A Hidden Absorbing Semi-Markov Model for Informatively Censored Temporal Data: Learning and Inference
Ahmed M. Alaa, Mihaela van der Schaar; 19(4):1−62, 2018.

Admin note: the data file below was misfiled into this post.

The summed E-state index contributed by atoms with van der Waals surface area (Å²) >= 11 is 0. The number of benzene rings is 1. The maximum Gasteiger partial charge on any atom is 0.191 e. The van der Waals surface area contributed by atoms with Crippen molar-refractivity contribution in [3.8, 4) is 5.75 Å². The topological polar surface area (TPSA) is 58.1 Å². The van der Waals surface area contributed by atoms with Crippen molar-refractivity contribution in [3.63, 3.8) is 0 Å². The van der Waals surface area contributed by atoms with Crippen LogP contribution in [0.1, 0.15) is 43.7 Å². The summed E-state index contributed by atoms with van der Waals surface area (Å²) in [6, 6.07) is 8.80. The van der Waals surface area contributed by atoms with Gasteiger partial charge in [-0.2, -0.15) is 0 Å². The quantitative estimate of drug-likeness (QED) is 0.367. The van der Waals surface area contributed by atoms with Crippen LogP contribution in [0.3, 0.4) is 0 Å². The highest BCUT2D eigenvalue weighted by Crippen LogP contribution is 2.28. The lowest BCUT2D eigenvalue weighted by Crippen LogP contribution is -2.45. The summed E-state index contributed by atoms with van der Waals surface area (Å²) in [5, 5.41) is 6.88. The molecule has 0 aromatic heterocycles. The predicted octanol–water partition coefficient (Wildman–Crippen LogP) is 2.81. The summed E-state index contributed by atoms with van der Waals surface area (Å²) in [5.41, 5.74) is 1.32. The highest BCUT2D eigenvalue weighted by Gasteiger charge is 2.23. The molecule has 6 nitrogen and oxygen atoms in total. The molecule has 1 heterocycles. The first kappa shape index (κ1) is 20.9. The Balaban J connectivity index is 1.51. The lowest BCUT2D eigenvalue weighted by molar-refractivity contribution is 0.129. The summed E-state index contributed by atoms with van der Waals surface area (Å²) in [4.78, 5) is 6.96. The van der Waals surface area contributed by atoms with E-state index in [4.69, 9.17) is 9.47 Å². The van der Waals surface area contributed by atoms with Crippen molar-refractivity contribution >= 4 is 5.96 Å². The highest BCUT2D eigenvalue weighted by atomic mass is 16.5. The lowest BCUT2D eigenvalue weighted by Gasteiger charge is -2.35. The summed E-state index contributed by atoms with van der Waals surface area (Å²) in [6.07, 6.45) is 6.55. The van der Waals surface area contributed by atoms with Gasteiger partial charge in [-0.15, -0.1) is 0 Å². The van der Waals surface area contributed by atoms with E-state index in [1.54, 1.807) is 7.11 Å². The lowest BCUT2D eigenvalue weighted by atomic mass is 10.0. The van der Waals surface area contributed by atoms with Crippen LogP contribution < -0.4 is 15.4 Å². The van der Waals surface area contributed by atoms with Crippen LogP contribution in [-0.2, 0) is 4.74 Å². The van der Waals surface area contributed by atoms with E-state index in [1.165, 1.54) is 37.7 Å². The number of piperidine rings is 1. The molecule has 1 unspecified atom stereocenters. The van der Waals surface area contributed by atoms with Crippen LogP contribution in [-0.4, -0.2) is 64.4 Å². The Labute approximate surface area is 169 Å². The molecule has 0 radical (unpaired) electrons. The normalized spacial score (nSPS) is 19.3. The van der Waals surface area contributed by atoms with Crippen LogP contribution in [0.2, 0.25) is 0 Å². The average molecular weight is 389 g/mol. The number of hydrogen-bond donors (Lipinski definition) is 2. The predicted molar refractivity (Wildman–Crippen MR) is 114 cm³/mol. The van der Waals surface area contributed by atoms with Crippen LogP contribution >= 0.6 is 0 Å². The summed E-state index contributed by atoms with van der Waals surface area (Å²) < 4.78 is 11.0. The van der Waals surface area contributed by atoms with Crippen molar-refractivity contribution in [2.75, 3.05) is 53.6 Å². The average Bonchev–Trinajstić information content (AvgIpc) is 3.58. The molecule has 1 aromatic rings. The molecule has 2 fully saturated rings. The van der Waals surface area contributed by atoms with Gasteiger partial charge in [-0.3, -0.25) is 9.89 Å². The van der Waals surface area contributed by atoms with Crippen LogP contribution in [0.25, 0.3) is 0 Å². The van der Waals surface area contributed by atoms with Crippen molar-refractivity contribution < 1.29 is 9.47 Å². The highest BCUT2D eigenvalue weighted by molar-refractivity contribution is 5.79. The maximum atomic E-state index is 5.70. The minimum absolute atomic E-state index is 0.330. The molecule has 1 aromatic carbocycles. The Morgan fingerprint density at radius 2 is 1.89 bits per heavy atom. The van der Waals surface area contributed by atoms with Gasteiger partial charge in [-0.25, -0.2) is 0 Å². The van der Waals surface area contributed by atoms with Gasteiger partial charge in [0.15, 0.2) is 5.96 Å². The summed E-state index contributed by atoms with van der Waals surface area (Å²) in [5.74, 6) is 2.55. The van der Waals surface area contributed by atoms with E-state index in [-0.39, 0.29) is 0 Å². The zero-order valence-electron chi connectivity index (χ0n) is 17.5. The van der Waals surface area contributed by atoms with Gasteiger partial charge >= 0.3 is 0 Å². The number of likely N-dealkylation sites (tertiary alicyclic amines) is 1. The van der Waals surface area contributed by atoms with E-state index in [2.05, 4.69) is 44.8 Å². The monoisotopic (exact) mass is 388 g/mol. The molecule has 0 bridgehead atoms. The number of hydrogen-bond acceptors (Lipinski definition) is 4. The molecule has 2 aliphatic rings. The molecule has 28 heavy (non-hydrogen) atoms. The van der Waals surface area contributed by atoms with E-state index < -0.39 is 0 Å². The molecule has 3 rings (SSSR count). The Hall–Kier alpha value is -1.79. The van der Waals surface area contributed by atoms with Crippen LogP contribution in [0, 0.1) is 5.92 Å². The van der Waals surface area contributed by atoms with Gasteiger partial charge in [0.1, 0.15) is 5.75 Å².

Modeling continuous-time physiological processes that manifest a patient's evolving clinical states is a key step in approaching many problems in healthcare. In this paper, we develop the Hidden Absorbing Semi-Markov Model (HASMM): a versatile probabilistic model that is capable of capturing the modern electronic health record (EHR) data. Unlike existing models, the HASMM accommodates irregularly sampled, temporally correlated, and informatively censored physiological data, and can describe non-stationary clinical state transitions. Learning the HASMM parameters from the EHR data is achieved via a novel forward-filtering backward-sampling Monte-Carlo EM algorithm that exploits the knowledge of the end-point clinical outcomes (informative censoring) in the EHR data, and implements the E-step by sequentially sampling the patients' clinical states in the reverse-time direction while conditioning on the future states. Real-time inferences are drawn via a forward-filtering algorithm that operates on a virtually constructed discrete-time embedded Markov chain that mirrors the patient's continuous-time state trajectory. We demonstrate the prognostic utility of the HASMM in a critical care prognosis setting using a real-world dataset for patients admitted to the Ronald Reagan UCLA Medical Center. In particular, we show that using HASMMs, a patient's clinical deterioration can be predicted 8-9 hours prior to intensive care unit admission, with a 22$\%$ AUC gain compared to the Rothman index, which is the state-of-the-art critical care risk scoring technology.
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